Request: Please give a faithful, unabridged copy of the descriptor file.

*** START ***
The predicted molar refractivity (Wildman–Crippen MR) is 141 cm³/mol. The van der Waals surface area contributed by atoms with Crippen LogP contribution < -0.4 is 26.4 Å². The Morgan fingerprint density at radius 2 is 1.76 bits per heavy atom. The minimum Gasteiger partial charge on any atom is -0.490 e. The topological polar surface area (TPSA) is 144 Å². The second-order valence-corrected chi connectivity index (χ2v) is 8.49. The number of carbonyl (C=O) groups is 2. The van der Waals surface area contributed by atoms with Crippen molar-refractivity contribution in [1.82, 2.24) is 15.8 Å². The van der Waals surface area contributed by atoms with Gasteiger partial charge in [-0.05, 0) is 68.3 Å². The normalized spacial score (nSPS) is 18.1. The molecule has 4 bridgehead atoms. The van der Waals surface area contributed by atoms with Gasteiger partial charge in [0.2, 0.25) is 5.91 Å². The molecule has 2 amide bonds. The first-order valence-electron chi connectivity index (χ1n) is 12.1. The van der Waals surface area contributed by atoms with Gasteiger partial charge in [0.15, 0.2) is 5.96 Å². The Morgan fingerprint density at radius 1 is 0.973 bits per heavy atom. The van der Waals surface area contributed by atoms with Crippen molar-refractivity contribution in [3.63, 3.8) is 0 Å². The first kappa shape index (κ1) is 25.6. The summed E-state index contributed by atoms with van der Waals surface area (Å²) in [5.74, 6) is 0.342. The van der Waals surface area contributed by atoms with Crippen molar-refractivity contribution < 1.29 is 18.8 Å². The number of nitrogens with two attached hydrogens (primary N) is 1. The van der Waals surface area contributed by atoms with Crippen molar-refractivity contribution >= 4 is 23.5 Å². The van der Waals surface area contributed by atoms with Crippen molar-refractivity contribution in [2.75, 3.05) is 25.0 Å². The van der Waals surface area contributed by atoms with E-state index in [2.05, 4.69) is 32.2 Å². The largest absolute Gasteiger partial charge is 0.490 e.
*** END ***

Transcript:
The predicted molar refractivity (Wildman–Crippen MR) is 141 cm³/mol. The van der Waals surface area contributed by atoms with Crippen LogP contribution < -0.4 is 26.4 Å². The Morgan fingerprint density at radius 2 is 1.76 bits per heavy atom. The minimum Gasteiger partial charge on any atom is -0.490 e. The topological polar surface area (TPSA) is 144 Å². The second-order valence-corrected chi connectivity index (χ2v) is 8.49. The number of carbonyl (C=O) groups is 2. The van der Waals surface area contributed by atoms with Crippen molar-refractivity contribution in [1.82, 2.24) is 15.8 Å². The van der Waals surface area contributed by atoms with Gasteiger partial charge in [-0.05, 0) is 68.3 Å². The normalized spacial score (nSPS) is 18.1. The molecule has 4 bridgehead atoms. The van der Waals surface area contributed by atoms with Gasteiger partial charge in [0.2, 0.25) is 5.91 Å². The molecule has 2 amide bonds. The first-order valence-electron chi connectivity index (χ1n) is 12.1. The van der Waals surface area contributed by atoms with Gasteiger partial charge in [0.15, 0.2) is 5.96 Å². The Morgan fingerprint density at radius 1 is 0.973 bits per heavy atom. The van der Waals surface area contributed by atoms with Crippen molar-refractivity contribution in [3.63, 3.8) is 0 Å². The first kappa shape index (κ1) is 25.6. The summed E-state index contributed by atoms with van der Waals surface area (Å²) in [5.74, 6) is 0.342. The van der Waals surface area contributed by atoms with Crippen molar-refractivity contribution < 1.29 is 18.8 Å². The number of nitrogens with two attached hydrogens (primary N) is 1. The van der Waals surface area contributed by atoms with Crippen molar-refractivity contribution >= 4 is 23.5 Å². The van der Waals surface area contributed by atoms with Crippen molar-refractivity contribution in [2.75, 3.05) is 25.0 Å². The van der Waals surface area contributed by atoms with E-state index in [2.05, 4.69) is 32.2 Å². The largest absolute Gasteiger partial charge is 0.490 e.